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Reconnect with the earth by kicking your shoes off and trying barefoot running

The health benefits of running have long been explored — and enjoyed — by scientists and fitness buffs alike. But what about barefoot running? While there are some health risks to be considered, the practice may be just the thing to give your running routine a boost.

Barefoot running combines the popular form of exercise with the practice of earthing. Increasingly popular among alternative wellness circles, earthing involves walking barefoot on natural surfaces like soil or sand in an effort to make direct physical contact with the earth’s electrons. Recent studies have found that doing so promoted health and well-being in a variety of ways, said an article on

It should follow then that running barefoot is the ultimate fitness fix that combines the cardiovascular benefits of running with the energizing effect of earthing. However, fitness experts approached the idea with caution, arguing that not having enough support for the arches and ankles when running could lead to a lot of injuries. Protection and some form of shock absorption, they said, is necessary particularly for people running on pavement. “We don’t all live in the woods or along soft meadow dirt trails. In the concrete jungle, a level of protection is necessary to absorb the shock impact of each running step,” health coach and trainer Michelle Cady said in the article.

Still, those who are determined to try barefoot running only need to take a few precautions. Adapting to minimalist running shoes (also called toe shoes) is a great starting point. Toe shoes are designed with a very thin sole and separated toes so that you’re as close to barefoot as possible while still being protected from potential hazards like shards of glass or small rocks. It is important to adapt to toe shoes slowly, initially using them for a short period of time and then gradually building. This can reduce the risk for injury.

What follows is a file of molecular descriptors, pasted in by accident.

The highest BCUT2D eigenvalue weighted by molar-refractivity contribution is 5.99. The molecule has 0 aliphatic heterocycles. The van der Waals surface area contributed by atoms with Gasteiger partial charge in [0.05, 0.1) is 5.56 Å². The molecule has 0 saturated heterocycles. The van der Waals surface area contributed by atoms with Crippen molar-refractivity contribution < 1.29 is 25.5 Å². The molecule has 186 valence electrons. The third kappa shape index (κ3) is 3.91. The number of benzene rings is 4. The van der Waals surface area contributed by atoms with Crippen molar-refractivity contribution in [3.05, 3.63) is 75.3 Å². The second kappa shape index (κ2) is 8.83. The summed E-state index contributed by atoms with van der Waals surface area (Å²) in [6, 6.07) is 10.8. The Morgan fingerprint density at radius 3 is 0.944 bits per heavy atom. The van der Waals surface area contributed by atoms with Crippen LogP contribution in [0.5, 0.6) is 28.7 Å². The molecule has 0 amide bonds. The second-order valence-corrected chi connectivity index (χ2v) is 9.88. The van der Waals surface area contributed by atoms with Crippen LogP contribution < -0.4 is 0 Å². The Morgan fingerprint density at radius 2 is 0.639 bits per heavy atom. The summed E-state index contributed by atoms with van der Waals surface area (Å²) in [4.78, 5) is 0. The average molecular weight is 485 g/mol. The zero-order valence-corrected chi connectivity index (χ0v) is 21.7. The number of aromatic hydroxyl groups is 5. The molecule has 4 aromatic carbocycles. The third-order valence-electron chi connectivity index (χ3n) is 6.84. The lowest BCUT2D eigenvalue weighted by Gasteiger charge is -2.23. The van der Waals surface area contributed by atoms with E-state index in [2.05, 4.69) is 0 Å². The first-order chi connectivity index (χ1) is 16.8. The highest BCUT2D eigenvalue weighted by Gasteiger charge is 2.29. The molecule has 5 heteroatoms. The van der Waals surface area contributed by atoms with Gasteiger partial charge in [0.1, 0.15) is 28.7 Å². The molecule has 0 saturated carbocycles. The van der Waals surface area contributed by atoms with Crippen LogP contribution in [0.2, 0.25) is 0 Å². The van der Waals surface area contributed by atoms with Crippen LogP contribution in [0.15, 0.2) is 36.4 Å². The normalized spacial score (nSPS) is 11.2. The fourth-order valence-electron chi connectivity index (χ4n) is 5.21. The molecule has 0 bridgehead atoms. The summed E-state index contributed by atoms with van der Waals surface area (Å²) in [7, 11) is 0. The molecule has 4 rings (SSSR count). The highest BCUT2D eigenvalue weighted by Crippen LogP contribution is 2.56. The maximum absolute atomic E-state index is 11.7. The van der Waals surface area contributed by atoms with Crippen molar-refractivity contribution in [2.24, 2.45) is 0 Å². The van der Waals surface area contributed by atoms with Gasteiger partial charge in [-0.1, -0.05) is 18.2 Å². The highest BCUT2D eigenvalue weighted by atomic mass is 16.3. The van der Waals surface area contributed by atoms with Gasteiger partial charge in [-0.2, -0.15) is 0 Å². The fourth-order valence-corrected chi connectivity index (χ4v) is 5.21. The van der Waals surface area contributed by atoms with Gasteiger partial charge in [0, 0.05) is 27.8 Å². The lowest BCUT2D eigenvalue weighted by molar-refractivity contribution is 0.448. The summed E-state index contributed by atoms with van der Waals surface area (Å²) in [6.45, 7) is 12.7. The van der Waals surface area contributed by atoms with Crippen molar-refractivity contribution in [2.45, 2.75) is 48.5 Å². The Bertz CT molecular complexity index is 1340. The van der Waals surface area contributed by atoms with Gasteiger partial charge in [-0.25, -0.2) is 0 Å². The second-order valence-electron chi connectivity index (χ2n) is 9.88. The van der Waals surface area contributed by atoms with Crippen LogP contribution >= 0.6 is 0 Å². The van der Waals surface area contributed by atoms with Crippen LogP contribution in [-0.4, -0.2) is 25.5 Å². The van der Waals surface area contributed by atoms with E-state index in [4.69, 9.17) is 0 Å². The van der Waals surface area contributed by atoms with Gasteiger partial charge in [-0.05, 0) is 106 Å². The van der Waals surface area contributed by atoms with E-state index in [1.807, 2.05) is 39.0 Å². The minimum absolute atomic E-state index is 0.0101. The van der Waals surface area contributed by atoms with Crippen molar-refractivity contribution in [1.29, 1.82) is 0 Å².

Eventually, barefoot running can be done, but only on soft natural surfaces such as the beach, a grassy meadow, or a dirt path — which is the principle of earthing anyway. Barefoot running on pavement, while it can be done, carries the risk of cuts and has a harder impact on joints.

Down to earthing

Even if you’re not running, going barefoot can be a great health boost — but again, only on natural surfaces. The benefits of earthing has recently been the subject of much curiosity among scientists, and more and more studies are looking into the benefits of this practice. One study published in the Journal of Environmental and Public Health pointed out that modernization has disconnected humans from “the primordial flow of Earth’s electrons”, and mundane modern conventions such as shoes, beds, and insulation have kept us away from the Earth’s energy field. It also noted that chronic diseases have increased in recent decades.

The study then looked at historical efforts to reconnect with nature, including a late 19th century movement to go barefoot outdoors, and a 1920s study that proved that sleeping on the ground led to better sleep. Earthing is a continuation of these ideas, directly tapping into the Earth’s surface electrons by walking barefoot or if staying indoors, connecting to systems that carry energy from the ground to the body.  The study found that doing so is a boon for health, providing some form of relief for poor sleep, chronic pain,  and stress. These findings suggest that the earth could be a powerful health resource that humans have yet to tap, a simple but powerful remedy to many debilitating health problems.

So whether you choose to get into barefoot running, or you’d rather stick to simple earthing, it’s a great time to kick off those shoes.

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